Blogger: Millie FullerGuest blogger, Millie Fuller, shares her thoughts on Brain Tumour diagnoses for those diagnosed and their loved ones.

Let’s not pretend; brain tumours are devastating and alter lives. Only 12% of people with malignant growths in this area survive beyond 5 years due to the significant morbidity.

Getting diagnosed can be traumatic and have a negative effect on one's physical and emotional health, not to mention the knock-on effect of costs if time off work is required. When you don't know how to support them or what to anticipate, receiving a brain tumour diagnosis can be very stressful for those closest to them.

What might happen next

Their first response

When a brain tumour is first discovered, it can be hard to figure out how to think and feel. They can be frightened, surprised, outraged, or stunned. Furthermore, after getting the news, it's natural to experience numbness.

Everyone will behave differently after a diagnosis, and some people may need longer to absorb it. 


Their personality might change

A variety of changes in personality may happen depending on the position and extent of the tumour. Observable shifts range from hostility to indifference, to confusion and anxiousness, mood swings, and depression.


There may be related cognitive symptoms

Reasoning, recollection and language can all be affected by brain tumours. This can include disorientation, trouble concentrating, poor communication, and memory lapses. People with brain tumours may struggle to keep up relationships and operate in an office environment as a result.


There may be related physical symptoms

Physical symptoms, like migraines, seizures, and feelings of numbness or tingling in different body parts, can be brought on by brain tumours.

Another common symptom is issues with speech. For example, difficulty comprehending what others are saying or speaking coherently. Others include malaise, muscle weakness or paralysis, poor balance, and visual disturbances like double or cloudy vision.


Supporting someone diagnosed with a brain tumour

Practical assistance you can give

Brain tumours have a profound effect on the bodily and psychological health of those affected, but practical help can be immensely valuable; by handling minor jobs for them, they can try to concentrate on themselves and their health rather than fretting over matters like meal prep, running errands, cleanup, washing up, and gardening.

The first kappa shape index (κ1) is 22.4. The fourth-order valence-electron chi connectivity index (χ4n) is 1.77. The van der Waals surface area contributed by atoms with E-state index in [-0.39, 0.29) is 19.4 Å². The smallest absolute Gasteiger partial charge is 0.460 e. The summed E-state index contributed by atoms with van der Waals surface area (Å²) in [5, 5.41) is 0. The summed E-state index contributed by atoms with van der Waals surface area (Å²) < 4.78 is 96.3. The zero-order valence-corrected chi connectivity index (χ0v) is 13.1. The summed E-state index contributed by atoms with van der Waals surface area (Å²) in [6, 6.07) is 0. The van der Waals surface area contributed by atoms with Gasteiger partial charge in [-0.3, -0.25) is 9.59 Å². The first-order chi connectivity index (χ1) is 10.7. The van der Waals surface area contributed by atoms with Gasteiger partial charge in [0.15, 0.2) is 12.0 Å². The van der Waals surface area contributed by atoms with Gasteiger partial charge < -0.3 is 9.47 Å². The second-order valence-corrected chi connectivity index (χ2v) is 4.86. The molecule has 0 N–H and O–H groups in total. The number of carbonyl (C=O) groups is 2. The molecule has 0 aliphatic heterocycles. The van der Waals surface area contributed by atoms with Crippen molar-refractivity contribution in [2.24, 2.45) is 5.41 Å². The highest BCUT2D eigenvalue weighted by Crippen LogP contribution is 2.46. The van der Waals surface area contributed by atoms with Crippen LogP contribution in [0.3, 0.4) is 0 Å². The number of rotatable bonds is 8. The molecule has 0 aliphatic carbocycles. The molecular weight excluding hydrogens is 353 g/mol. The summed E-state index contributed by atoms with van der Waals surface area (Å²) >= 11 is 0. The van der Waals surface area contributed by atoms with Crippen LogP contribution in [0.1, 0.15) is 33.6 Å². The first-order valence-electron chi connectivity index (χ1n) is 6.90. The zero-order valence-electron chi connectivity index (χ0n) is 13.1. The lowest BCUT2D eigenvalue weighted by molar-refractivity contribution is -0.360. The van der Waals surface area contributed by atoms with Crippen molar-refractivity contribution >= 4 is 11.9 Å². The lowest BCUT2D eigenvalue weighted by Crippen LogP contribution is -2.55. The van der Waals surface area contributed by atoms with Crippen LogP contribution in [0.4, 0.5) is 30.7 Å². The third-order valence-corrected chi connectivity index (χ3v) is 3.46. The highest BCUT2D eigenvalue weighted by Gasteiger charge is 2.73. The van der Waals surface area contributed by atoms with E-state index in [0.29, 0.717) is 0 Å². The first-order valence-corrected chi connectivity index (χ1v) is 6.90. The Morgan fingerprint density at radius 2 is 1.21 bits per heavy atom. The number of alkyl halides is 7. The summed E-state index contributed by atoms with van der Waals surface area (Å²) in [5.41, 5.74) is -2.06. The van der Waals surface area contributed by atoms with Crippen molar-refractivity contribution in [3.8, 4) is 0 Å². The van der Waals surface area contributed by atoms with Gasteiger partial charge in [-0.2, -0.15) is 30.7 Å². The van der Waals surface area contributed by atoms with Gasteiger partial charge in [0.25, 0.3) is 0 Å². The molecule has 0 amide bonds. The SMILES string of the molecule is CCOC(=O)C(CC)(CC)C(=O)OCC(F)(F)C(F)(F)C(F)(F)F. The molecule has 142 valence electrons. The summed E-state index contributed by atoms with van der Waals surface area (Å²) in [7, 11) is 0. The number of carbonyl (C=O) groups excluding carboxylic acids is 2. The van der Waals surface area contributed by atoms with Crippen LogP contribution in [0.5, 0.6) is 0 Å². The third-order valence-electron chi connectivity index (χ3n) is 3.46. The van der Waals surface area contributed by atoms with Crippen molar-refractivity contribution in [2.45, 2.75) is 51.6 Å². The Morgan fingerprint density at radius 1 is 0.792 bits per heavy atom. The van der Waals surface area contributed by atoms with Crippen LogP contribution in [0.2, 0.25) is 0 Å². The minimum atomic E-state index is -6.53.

Someone's quality of life can be strengthened at a trying time if you can aid them with their daily tasks. Your effort, regardless of how minor it may appear, is highly appreciated.


Supporting them emotionally

Giving a friend or relative confirmed to have a brain tumour moral support is one of the most beneficial things you can do to help them. Oftentimes, soothing kindhearted words are worth more than anything else.

Someone who actively seeks to understand the thoughts and feelings of others throughout a discussion is regarded as a good listener. You don't need to be the one with all of the answers, but if you're compassionate, you can make a difference.


It's key to let those who have recently had a brain tumour diagnosis guide the discussion. Subsequently, they'll be able to talk and express their emotions in their own manner. You can reassure them that it’s right to be sad or angry. Even so, it's still normal if they don't shed tears.


Things to avoid saying (and what to say instead)

It may be difficult to formulate an adequate response when someone confides in you that they're suffering from a brain tumour. It's normal to be cautious or nervous. The main thing is to be supportive, sympathetic, and receptive.

Instead of stating, "I knew someone who had that," or "You're so resilient," try to say, "I don't know how to respond, although I'm here for you."


Taking time to care for yourself when supporting others

Witnessing a loved one suffering with their condition is distressing. It's even tougher when that someone was there for you constantly and offered you a sense of security.

Caregiving can be both psychologically and physiologically taxing, especially when you yourself are devastated for the person you're caring for. Further, carers so often are unaware of their own diminishing mental wellbeing.

Caregivers can be mentally as well as physically burned out. If you don't address your own needs, it may get worse. Even if you don't feel like doing it, you ought to maintain a healthy sleeping and eating routine and take regular breaks from supporting somebody else (it's also common to feel guilty about it).


As part of the Awareness Month, we're remembering anyone who have been diagnosed with brain tumours, have recovered from them, and those that are still dealing with them. Friends and loved ones may benefit from knowing what to expect following a diagnosis as well as how to support others on their journey. Yet, it's also essential to take time to look after oneself.

Let's be compassionate, patient, and understanding when helping others through this unpleasant time.